Summary: Beck said that he did not want Huckabee to win the nomination because while Huckabee is a social conservative, Huckabee is a "progressive" on other issues. Huckabee took exception to the label, noting Beck's hatred of progressives, and criticized Beck for using hyperbole. Beck replied with a broadside attack against Huckabee's record as governor of Arkansas. Beck listed the reasons why he does not believe Huckabee has a conservative record.
Analysis: As explained in the Elephant Watcher Profile Page, Huckabee's main weakness is that his credentials as an economic conservative have often come under attack. Beck's attacks went further, criticizing Huckabee's excessive use of pardons as governor, and suggesting Huckabee is only conservative on social (religious) issues. Incidentally, these attacks were related to Huckabee's second and third weaknesses as listed in his Profile.
Beck's attacks are reminiscent of the attacks made by Fred Thompson against Huckabee just before the South Carolina primary in 2008. Huckabee narrowly lost in South Carolina, leading to John McCain's victory there and ultimately the nomination.
Perhaps most troubling for Huckabee is that these criticisms are coming from Beck, who is associated with the Tea Party wing of the Republican Party, rather than from the establishment. Huckabee runs the risk of being attacked by both flanks of the Party, narrowing his constituency considerably.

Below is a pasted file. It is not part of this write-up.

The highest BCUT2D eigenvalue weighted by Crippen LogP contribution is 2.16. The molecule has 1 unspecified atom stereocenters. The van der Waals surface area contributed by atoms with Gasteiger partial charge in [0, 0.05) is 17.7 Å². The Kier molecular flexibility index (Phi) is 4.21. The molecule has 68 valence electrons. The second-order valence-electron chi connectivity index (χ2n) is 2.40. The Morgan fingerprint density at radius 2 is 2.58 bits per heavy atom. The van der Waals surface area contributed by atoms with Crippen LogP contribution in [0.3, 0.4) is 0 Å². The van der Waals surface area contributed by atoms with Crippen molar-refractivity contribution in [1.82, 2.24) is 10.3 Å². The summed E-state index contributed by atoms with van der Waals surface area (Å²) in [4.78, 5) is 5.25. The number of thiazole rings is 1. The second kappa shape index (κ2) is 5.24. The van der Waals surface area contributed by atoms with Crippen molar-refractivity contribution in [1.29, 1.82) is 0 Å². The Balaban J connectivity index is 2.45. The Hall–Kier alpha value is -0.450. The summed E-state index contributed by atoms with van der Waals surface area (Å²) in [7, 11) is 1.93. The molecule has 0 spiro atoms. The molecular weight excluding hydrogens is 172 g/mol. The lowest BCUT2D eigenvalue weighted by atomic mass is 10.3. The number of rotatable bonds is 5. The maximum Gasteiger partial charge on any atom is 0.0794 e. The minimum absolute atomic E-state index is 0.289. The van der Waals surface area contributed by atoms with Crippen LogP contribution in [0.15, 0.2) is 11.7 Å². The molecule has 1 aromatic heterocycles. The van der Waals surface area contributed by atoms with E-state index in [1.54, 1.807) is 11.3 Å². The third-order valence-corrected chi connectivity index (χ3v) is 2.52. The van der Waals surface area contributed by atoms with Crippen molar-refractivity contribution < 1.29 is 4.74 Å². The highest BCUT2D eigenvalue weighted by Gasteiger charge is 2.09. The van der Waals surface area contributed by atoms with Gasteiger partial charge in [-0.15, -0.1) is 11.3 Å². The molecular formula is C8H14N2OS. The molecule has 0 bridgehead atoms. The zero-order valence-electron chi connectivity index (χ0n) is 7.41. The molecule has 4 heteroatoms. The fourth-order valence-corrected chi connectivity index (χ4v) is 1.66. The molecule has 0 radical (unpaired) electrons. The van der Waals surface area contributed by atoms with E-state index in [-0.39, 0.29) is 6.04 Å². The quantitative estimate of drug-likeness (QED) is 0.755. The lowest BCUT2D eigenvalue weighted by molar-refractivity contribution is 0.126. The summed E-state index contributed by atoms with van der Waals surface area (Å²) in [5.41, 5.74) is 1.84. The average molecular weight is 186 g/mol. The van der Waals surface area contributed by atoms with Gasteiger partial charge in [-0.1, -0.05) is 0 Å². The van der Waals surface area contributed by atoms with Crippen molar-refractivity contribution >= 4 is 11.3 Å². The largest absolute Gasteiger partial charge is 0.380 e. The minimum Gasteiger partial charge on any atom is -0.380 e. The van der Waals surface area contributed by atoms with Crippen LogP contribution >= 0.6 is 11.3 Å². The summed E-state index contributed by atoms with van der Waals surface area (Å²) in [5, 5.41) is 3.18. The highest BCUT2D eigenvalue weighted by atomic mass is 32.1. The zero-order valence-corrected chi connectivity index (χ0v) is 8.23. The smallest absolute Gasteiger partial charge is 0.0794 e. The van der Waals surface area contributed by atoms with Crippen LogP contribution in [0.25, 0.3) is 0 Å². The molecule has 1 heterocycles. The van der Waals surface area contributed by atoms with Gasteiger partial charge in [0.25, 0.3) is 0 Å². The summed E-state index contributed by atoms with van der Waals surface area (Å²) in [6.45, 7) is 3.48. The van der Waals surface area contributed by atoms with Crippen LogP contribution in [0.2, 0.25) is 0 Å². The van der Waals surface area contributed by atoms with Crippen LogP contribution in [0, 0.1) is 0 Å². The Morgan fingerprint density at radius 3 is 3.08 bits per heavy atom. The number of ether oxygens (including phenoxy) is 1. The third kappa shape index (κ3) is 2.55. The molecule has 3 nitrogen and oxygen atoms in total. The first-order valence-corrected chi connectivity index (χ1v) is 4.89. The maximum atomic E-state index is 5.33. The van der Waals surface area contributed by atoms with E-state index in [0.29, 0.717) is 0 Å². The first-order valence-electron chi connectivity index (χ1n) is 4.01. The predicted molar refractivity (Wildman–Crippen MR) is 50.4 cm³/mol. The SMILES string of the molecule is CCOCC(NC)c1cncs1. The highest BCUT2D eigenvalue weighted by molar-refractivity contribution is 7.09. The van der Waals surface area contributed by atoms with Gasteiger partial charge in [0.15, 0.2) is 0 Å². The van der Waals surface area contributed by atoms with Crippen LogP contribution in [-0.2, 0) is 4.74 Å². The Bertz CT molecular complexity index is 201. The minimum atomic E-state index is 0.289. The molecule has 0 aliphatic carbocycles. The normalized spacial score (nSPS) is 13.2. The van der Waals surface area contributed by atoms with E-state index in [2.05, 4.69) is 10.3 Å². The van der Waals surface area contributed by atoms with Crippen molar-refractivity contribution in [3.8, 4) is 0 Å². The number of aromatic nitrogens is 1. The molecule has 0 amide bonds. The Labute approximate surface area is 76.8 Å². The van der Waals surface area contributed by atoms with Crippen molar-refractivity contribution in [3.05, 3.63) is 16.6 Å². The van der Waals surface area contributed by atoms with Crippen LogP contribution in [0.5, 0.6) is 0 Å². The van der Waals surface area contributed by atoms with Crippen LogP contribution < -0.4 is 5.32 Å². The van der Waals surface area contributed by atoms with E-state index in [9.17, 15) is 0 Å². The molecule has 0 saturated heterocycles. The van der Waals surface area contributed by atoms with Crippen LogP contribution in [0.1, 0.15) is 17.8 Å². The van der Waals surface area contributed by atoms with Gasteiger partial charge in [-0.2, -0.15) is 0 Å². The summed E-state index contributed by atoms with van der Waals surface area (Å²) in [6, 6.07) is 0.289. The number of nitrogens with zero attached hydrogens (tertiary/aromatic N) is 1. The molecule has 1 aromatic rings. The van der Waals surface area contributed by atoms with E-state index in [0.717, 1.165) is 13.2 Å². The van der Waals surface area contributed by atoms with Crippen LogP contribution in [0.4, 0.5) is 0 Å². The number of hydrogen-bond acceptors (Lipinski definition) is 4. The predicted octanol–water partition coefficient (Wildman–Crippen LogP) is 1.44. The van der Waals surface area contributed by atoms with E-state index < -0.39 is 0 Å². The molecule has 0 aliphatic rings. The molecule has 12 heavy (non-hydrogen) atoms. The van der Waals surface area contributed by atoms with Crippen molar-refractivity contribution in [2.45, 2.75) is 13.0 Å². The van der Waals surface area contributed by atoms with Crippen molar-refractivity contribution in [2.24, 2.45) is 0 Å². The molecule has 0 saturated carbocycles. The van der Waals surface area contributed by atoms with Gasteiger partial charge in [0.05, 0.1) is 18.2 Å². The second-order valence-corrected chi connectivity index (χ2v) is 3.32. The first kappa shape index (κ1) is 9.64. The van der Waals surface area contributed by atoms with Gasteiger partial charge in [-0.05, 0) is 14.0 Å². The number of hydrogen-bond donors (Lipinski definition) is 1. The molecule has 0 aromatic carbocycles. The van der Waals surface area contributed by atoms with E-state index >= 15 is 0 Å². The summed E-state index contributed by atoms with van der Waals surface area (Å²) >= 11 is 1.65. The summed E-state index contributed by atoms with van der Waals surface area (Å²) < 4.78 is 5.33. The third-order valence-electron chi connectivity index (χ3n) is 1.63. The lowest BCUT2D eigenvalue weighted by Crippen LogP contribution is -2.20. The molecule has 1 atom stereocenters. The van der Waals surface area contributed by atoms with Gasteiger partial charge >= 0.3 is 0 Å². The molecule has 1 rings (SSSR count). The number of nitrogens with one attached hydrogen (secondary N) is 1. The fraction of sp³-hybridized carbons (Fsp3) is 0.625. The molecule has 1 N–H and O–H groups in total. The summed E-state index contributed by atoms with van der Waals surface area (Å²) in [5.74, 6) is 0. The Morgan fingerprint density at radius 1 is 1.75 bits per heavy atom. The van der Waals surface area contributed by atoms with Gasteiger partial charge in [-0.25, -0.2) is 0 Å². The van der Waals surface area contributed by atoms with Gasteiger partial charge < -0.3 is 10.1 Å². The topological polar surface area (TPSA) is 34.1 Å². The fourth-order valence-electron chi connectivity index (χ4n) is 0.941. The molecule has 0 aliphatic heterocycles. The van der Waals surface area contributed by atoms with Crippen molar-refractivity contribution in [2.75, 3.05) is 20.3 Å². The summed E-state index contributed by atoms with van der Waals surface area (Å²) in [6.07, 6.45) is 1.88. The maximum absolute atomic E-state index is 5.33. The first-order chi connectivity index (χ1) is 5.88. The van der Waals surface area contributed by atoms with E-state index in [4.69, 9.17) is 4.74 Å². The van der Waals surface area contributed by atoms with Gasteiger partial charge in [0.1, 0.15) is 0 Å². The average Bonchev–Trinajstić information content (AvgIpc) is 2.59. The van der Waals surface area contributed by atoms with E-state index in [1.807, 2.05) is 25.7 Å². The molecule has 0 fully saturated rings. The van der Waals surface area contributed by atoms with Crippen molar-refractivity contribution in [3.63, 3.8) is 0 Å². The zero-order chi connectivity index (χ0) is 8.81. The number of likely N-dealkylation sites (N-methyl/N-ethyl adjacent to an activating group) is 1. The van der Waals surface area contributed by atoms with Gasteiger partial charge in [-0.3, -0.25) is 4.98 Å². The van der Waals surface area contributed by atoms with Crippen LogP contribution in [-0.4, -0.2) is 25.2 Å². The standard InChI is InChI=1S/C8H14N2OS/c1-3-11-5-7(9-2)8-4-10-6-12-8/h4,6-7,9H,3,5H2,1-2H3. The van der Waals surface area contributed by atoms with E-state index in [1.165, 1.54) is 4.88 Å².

Beck also said that Huckabee is likely to be an early favorite for the nomination. Elephant Watcher concurs with this assessment, ranking Huckabee second (behind Christie, who will be a late entrant to the race). Huckabee's status as a quasi-frontrunner will make him the target of more attacks. In a future post, we will discuss Huckabee's position compared to the last time he ran.
There is one bright spot for Huckabee: Talk radio hosts and other commentators do not have as much influence on the nomination as one might expect. After all, John McCain won the nomination in 2008 despite widespread criticism from powerful conservatives like Rush Limbaugh. This is because the voters in early primary states tend to investigate the candidates personally: meeting the candidates, watching their debate performances, attending their townhalls, etc. They then make up their mind for themselves, rather than relying on the opinions of political commentators.
Even so, making enemies of Tea Party leaders--especially when already dismissed by the Republican establishment--is the last thing Huckabee needs.